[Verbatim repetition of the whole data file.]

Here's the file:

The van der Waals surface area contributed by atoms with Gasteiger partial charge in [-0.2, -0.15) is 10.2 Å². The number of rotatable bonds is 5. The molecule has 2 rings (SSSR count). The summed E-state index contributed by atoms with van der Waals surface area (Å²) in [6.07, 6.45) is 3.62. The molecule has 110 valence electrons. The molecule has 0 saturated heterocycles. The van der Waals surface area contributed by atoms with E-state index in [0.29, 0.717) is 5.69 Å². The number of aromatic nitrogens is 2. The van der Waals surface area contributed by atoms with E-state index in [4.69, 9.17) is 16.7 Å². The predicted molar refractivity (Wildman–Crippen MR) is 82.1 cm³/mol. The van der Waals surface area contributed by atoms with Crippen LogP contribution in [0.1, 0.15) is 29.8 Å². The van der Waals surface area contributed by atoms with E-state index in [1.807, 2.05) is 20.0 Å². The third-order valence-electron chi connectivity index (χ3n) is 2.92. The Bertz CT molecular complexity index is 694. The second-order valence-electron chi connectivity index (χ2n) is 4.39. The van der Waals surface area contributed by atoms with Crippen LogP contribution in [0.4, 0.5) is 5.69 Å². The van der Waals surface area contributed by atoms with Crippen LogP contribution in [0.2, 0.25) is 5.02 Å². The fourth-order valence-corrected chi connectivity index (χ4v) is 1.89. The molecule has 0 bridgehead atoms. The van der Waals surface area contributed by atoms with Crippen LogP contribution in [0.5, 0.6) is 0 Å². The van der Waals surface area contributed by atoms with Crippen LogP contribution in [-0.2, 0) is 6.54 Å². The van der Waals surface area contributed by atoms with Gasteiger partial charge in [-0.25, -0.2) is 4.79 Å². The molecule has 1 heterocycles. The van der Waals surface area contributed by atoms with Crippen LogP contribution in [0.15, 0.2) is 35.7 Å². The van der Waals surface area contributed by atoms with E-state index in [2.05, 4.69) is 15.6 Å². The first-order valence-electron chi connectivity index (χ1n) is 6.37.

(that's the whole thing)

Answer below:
The van der Waals surface area contributed by atoms with Gasteiger partial charge in [-0.2, -0.15) is 10.2 Å². The number of rotatable bonds is 5. The molecule has 2 rings (SSSR count). The summed E-state index contributed by atoms with van der Waals surface area (Å²) in [6.07, 6.45) is 3.62. The molecule has 110 valence electrons. The molecule has 0 saturated heterocycles. The van der Waals surface area contributed by atoms with E-state index in [0.29, 0.717) is 5.69 Å². The number of aromatic nitrogens is 2. The van der Waals surface area contributed by atoms with E-state index in [4.69, 9.17) is 16.7 Å². The predicted molar refractivity (Wildman–Crippen MR) is 82.1 cm³/mol. The van der Waals surface area contributed by atoms with Crippen LogP contribution in [0.1, 0.15) is 29.8 Å². The van der Waals surface area contributed by atoms with E-state index in [1.807, 2.05) is 20.0 Å². The third-order valence-electron chi connectivity index (χ3n) is 2.92. The Bertz CT molecular complexity index is 694. The second-order valence-electron chi connectivity index (χ2n) is 4.39. The van der Waals surface area contributed by atoms with Crippen LogP contribution in [0.4, 0.5) is 5.69 Å². The van der Waals surface area contributed by atoms with Crippen LogP contribution in [0.2, 0.25) is 5.02 Å². The fourth-order valence-corrected chi connectivity index (χ4v) is 1.89. The molecule has 0 bridgehead atoms. The van der Waals surface area contributed by atoms with Crippen LogP contribution in [0.5, 0.6) is 0 Å². The van der Waals surface area contributed by atoms with Crippen LogP contribution in [-0.2, 0) is 6.54 Å². The van der Waals surface area contributed by atoms with Gasteiger partial charge in [-0.25, -0.2) is 4.79 Å². The molecule has 1 heterocycles. The van der Waals surface area contributed by atoms with Crippen LogP contribution in [0.15, 0.2) is 35.7 Å². The van der Waals surface area contributed by atoms with E-state index in [2.05, 4.69) is 15.6 Å². The first-order valence-electron chi connectivity index (χ1n) is 6.37.